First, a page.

Do-It-Yourself Bird Deterrents

Posted by Darrell Nicholson at 04:31PM - Comments: (17)

Robert Helmick's spider-like contraption uses heavy monofilament fishing line to form the "legs" of the spider.

As we found in our last major test of bird deterrents, there is no perfect solution for every bird problem, but we’ve come across one that seems to work well in the Florida marina where we kept one of our former test boats, an Endeavour 42 Lost Boyz owned by boat builder Robert Helmick. The main perpetrators in this particular marina are starlings that feed on the berries near the marina then apparently find a comfortable roost to digest (and deposit the remains of) their meal. Sailboat masts seem to be the preferred perch, as the dockmaster reports that he rarely sees them atop powerboats.

The top of the mast poses a special problem. First, unless your mast is down for the season, it is a difficult place to install any kind of deterrent. Second, even if you do have easy access to the top of the mast, it is hard to find a place to mount any deterrent that won’t interfere with antennas, lights, or wind sensors that are already fixed at the masthead. In addition, adding any substantial weight at the top of the mast is to be avoided.

A temporary deterrent that can be removed when you are sailing seems to make the most sense. Lately, we’ve been experimenting with various deterrents mounted on a long 1.5-inch diameter PVC pipe that extends above the mast. (The diameter of the PVC isn’t really important, it depends on what deterrent you use.)

The idea is not new, and there are many different variations. Our current design is based on one we borrowed from our neighbor in the marina slip across from us. The deterrent on his boat is a bird-like kite (see photograph above). In addition to the PVC pipe, he uses an inexpensive fishing rod that is epoxied into the top of the PVC pipe. This seems to help the kite fly better even in still air, and offers a lighter-weight extension. Even in very light air the bird bobs above the mast and this seems to be enough to keep the starlings away.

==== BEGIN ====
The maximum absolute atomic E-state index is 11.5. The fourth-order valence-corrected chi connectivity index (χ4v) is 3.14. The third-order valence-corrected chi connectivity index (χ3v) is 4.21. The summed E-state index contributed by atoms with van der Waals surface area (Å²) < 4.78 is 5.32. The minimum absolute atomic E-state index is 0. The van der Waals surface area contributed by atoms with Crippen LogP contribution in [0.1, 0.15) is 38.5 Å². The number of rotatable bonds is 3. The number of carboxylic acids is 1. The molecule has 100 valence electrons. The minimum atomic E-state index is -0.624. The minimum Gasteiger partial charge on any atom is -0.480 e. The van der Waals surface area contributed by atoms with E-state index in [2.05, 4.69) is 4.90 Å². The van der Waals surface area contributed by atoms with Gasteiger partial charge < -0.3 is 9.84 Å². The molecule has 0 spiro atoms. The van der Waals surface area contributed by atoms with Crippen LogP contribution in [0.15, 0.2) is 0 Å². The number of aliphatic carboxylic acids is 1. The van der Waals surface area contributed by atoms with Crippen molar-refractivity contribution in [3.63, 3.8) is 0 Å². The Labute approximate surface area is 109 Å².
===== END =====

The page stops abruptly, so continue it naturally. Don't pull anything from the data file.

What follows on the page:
Two other boats in the marina have adopted the system and it seems to be working well. I’m not sure the kite has to look like a bird. Simple diamond-shaped kites have been used for centuries to keep starlings out of rice paddies in Asia for centuries.

The fishing pole helps keep the kite soaring in light winds.

Our own variation doesn’t use a kite. Developed by Robert and his 14-year-old son Kameron, the deterrent uses an upside-down spider-like contraption similar to those profiled in the 2010 article. Instead of wire for the “legs” of the spider, we are using stiff 100-pound monofilament line (see photo). These are threaded through the end-cap of on the PVC pipe and spread outward in various directions like a springy petals of a flower.

Although our arrangement is less cumbersome and more durable than the kite deterrents, it does not seem to be working as well as the kite. Part of the problem seems to be that the monofilament “legs’ don’t always extend over the top of the mast. Because our system is a physical barrier as opposed to a “scare” device, complete coverage is important. Perhaps stiffer wire would work better, but we like the monofilament because it makes it easy to lift and lower the PVC pipe.